The 10 least Christmassy places on the world

Posted On December 21, 2009

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Bah Humbug! you say? For all you Ebenezers out there, here are the 10 least Christmassy places on the planet Earth.

If the idea of Christmas fills you with dread, there are a number of countries around the world where December 25th is not even a public holiday.  You can hop on a plane, and in a matter of hours, the horrors of present buying, TV specials and the Queen’s speech, can all be left behind. 

In the true spirit of the festive season, we bring you the top ten anti-Christmas getaways. Read on >

Japan > Although you might see giant robotic Santas in Tokyo, Christmas is not traditionally celebrated in Japan. Instead, you can visit cities like Kyoto and Nara to sample traditional culture, head to Tokyo for cutting edge electronics or go to Hokkaido to sample some of the best powder snow in the world.  And all this whilst enjoying the friendly and gracious hospitality of your Japanese hosts.

Saudi Arabia > During the last few years, the last great Kingdom in the world has begun to allow visitors, albeit with fairly strict provisos.  Those furnished with a visa can marvel at Madain Saleh (Saudi Arabia’s Petra), or visit The Empty Quarter (the largest sea of sand in the world) and home to the Arabian oryx.  The country also boasts some of the most pristine reefs in the world and is a scuba diver’s paradise.

Algeria > Algeria is a country with a rich history as well as natural beauty.  The busy city of Algiers will be many people’s first ports of call, and a visit to the nearby ruins at Djemila, Tipasa and Timgad should be on the to-do list.  Other worthwhile destinations include the holy town of Beni-Isguen and the town of Ouargla known as “the golden key to the desert” with its unique architecture.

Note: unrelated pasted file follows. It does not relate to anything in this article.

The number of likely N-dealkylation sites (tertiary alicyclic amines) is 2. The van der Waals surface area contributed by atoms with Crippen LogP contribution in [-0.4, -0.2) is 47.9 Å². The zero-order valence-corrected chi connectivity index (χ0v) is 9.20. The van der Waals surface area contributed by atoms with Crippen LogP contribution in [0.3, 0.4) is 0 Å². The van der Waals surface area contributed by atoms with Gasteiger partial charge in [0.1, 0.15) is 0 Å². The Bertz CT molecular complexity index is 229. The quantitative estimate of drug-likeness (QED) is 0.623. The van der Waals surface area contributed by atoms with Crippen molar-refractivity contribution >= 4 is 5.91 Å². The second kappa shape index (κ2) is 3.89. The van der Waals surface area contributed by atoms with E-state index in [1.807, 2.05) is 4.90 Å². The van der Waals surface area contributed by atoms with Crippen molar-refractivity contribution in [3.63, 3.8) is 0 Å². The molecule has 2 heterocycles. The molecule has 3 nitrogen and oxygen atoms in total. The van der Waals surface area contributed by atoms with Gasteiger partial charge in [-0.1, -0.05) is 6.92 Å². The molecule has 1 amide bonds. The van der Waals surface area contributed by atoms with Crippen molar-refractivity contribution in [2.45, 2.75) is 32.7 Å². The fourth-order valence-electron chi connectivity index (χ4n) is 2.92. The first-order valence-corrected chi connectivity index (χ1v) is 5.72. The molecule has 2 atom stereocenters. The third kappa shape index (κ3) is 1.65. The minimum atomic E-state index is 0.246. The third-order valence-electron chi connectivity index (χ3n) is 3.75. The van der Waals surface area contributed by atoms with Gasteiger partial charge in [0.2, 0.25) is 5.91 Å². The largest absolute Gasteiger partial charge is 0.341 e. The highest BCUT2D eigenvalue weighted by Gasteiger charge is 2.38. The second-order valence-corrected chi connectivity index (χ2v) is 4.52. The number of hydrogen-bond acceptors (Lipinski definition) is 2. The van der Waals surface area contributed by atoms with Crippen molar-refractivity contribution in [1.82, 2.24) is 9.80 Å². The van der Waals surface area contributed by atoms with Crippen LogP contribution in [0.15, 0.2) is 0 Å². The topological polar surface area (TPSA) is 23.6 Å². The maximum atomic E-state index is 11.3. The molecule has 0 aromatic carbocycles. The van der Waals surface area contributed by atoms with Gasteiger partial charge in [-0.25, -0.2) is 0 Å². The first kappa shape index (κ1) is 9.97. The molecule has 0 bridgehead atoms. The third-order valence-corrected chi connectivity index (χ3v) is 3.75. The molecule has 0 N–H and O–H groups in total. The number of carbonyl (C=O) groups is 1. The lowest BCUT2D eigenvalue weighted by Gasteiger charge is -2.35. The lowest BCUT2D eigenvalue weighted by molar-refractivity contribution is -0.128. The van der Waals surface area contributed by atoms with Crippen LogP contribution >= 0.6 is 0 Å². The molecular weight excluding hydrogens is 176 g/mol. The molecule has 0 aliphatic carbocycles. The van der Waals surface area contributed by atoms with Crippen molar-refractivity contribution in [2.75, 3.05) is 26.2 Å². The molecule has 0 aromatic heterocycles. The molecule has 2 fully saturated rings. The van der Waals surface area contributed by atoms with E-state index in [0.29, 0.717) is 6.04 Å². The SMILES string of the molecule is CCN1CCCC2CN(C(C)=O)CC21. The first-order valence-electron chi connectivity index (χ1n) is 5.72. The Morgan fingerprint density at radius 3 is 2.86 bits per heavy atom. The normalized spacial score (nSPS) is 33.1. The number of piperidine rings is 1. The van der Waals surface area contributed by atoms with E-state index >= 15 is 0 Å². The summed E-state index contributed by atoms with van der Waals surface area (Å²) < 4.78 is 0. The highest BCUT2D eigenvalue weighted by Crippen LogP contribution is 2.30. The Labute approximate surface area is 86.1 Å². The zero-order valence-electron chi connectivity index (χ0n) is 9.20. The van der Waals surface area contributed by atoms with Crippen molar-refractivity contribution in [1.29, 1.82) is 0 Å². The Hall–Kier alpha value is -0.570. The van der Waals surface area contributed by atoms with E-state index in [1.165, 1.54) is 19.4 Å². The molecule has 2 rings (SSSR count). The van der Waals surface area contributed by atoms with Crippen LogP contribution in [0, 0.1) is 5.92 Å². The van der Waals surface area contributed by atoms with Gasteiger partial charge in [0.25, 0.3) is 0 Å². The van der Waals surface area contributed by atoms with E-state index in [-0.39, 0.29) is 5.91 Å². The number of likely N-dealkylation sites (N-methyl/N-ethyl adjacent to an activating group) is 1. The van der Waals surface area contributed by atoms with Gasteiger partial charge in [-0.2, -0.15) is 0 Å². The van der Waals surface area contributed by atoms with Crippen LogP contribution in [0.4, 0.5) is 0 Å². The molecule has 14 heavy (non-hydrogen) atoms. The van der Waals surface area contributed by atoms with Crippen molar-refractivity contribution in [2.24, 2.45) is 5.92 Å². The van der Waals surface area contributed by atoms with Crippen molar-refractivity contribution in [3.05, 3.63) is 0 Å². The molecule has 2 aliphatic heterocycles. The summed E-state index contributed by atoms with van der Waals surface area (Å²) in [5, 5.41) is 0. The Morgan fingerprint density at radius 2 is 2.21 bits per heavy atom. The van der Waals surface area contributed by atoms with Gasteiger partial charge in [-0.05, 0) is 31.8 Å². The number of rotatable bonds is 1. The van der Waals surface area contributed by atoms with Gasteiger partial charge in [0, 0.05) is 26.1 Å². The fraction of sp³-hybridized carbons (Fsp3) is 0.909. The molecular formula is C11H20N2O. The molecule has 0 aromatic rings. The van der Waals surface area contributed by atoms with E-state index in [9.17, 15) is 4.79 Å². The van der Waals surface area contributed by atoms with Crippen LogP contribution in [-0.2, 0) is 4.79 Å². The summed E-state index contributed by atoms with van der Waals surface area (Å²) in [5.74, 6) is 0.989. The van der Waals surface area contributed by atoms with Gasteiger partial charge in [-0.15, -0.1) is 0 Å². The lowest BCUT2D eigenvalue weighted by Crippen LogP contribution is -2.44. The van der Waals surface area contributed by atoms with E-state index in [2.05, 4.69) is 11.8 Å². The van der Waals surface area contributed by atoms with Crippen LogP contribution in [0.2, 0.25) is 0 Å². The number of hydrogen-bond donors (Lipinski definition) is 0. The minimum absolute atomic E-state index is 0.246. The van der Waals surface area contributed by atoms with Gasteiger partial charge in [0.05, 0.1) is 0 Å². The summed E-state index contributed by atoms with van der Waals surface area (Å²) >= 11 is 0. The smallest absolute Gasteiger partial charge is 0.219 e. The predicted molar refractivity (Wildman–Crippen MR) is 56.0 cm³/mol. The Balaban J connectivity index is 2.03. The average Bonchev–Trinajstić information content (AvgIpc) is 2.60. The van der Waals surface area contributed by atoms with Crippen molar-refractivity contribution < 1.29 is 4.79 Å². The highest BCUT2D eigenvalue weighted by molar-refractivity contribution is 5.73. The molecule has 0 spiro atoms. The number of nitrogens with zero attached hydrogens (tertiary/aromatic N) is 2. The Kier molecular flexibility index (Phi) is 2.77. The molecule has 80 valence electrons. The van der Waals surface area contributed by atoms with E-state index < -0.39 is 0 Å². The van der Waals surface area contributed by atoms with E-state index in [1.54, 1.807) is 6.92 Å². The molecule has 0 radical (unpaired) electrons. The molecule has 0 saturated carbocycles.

Iran > Whilst the political situation in Iran makes it a more challenging place to visit, it remains a fascinating country with warm and friendly people.  Visit the ancient ruin of Persepolis, or the cultured and sophisticated city of Shiraz, before heading to Esfahan, regarded as one of the finest Islamic cities in the world.  Afterwards relax in the Alborz mountains and enjoy some skiing or walk the trails round the legendary Castles of the Assassins.

Thailand > From November to February is Thailand’s “cool” period when the humidity drops, and it makes it the perfect winter sun destination, and it also has the added bonus of being Christmas free.  Choose your accommodation from world class resorts to more basic dwellings, whilst sampling traditional Thai food which is surely one of the favourites of anyone with an interest in international cuisine.

Nepal > Whilst snowy mountains might sound a bit too Christmassy for the true avoider of the season, the Himalayas are not just any mountains.  Nepal has become a Mecca for mountaineers, trekkers and enthusiasts of the outdoors with world-class white-water rafting and kayaking as well as mountain biking in some of the most spectacular scenery on the planet.

Turkey > Turkey represents an alluring destination for a winter getaway from the seasonal revelries of the West.  The town of Istanbul, combines  traditional architecture with a growing reputation as one of the hippest towns around.  Apart from anything else, the thought of Christmas in Turkey offers a bewildering array of poultry based jokes which will keep you busy till New Year.

Democratic People’s Republic of (North) Korea > Not only does North Korea not celebrate Christmas, but they are so unfestive, that their borders are closed to all tourists from November 2009 to mid January 2010.  As such, you cannot even go there, and enjoy the Day of the Promulgation of the Socialist Constitution of the DPRK on 27th December.  Worth a mention though as one of the least festive places in the world, 365 days a year.

China > It is a tough task to summarise the attractions of the most populous country on earth in just four lines so a list seems appropriate: bicycles, rice, Great Wall, Terracotta Army, more bicycles, Beijing, pandas, Ming Dynasty, Mao Tse Tung, Communist things (the author accepts this is not a very good profile).

And finally… > With a large bank balance and a really serious case of anti-Christmasness, why not purchase your own private island and escape from everyone.  A nice little number in the Carribean can be had for $25,000,000 whilst if you’re on a tighter budget, Musha Cay in the Bahamas is yours for just $37,500 per day.

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